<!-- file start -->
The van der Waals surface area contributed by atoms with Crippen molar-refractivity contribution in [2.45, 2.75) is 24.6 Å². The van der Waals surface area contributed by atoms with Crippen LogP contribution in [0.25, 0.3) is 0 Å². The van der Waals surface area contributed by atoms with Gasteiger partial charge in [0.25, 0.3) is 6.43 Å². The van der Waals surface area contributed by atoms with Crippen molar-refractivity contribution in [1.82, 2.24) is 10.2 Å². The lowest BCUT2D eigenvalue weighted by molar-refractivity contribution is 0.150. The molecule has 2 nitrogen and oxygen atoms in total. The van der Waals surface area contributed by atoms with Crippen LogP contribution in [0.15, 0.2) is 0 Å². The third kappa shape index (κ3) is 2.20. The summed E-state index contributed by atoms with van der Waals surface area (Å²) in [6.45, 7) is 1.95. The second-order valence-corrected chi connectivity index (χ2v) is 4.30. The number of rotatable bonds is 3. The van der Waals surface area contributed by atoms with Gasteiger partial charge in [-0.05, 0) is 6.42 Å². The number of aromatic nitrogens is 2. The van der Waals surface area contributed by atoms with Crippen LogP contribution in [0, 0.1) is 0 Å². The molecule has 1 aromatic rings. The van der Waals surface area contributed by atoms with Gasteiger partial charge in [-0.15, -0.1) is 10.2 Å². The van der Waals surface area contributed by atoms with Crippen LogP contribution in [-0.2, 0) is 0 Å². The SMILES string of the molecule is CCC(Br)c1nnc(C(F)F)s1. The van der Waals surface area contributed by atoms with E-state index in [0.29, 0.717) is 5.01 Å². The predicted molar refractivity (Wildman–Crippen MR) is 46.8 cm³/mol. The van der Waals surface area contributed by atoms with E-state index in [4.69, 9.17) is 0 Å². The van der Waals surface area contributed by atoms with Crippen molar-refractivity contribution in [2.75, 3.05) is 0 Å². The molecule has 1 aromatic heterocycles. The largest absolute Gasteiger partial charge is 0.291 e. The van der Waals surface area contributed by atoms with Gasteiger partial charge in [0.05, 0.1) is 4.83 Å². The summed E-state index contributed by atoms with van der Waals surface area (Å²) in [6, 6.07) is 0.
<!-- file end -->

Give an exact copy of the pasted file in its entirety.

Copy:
The van der Waals surface area contributed by atoms with Crippen molar-refractivity contribution in [2.45, 2.75) is 24.6 Å². The van der Waals surface area contributed by atoms with Crippen LogP contribution in [0.25, 0.3) is 0 Å². The van der Waals surface area contributed by atoms with Gasteiger partial charge in [0.25, 0.3) is 6.43 Å². The van der Waals surface area contributed by atoms with Crippen molar-refractivity contribution in [1.82, 2.24) is 10.2 Å². The lowest BCUT2D eigenvalue weighted by molar-refractivity contribution is 0.150. The molecule has 2 nitrogen and oxygen atoms in total. The van der Waals surface area contributed by atoms with Crippen LogP contribution in [0.15, 0.2) is 0 Å². The third kappa shape index (κ3) is 2.20. The summed E-state index contributed by atoms with van der Waals surface area (Å²) in [6.45, 7) is 1.95. The second-order valence-corrected chi connectivity index (χ2v) is 4.30. The number of rotatable bonds is 3. The van der Waals surface area contributed by atoms with Gasteiger partial charge in [-0.05, 0) is 6.42 Å². The number of aromatic nitrogens is 2. The van der Waals surface area contributed by atoms with Crippen LogP contribution in [0, 0.1) is 0 Å². The molecule has 1 aromatic rings. The van der Waals surface area contributed by atoms with Gasteiger partial charge in [-0.15, -0.1) is 10.2 Å². The van der Waals surface area contributed by atoms with Crippen LogP contribution in [-0.2, 0) is 0 Å². The SMILES string of the molecule is CCC(Br)c1nnc(C(F)F)s1. The van der Waals surface area contributed by atoms with E-state index in [0.29, 0.717) is 5.01 Å². The predicted molar refractivity (Wildman–Crippen MR) is 46.8 cm³/mol. The van der Waals surface area contributed by atoms with E-state index in [4.69, 9.17) is 0 Å². The van der Waals surface area contributed by atoms with Crippen molar-refractivity contribution in [2.75, 3.05) is 0 Å². The molecule has 1 aromatic heterocycles. The largest absolute Gasteiger partial charge is 0.291 e. The van der Waals surface area contributed by atoms with Gasteiger partial charge in [0.05, 0.1) is 4.83 Å². The summed E-state index contributed by atoms with van der Waals surface area (Å²) in [6, 6.07) is 0.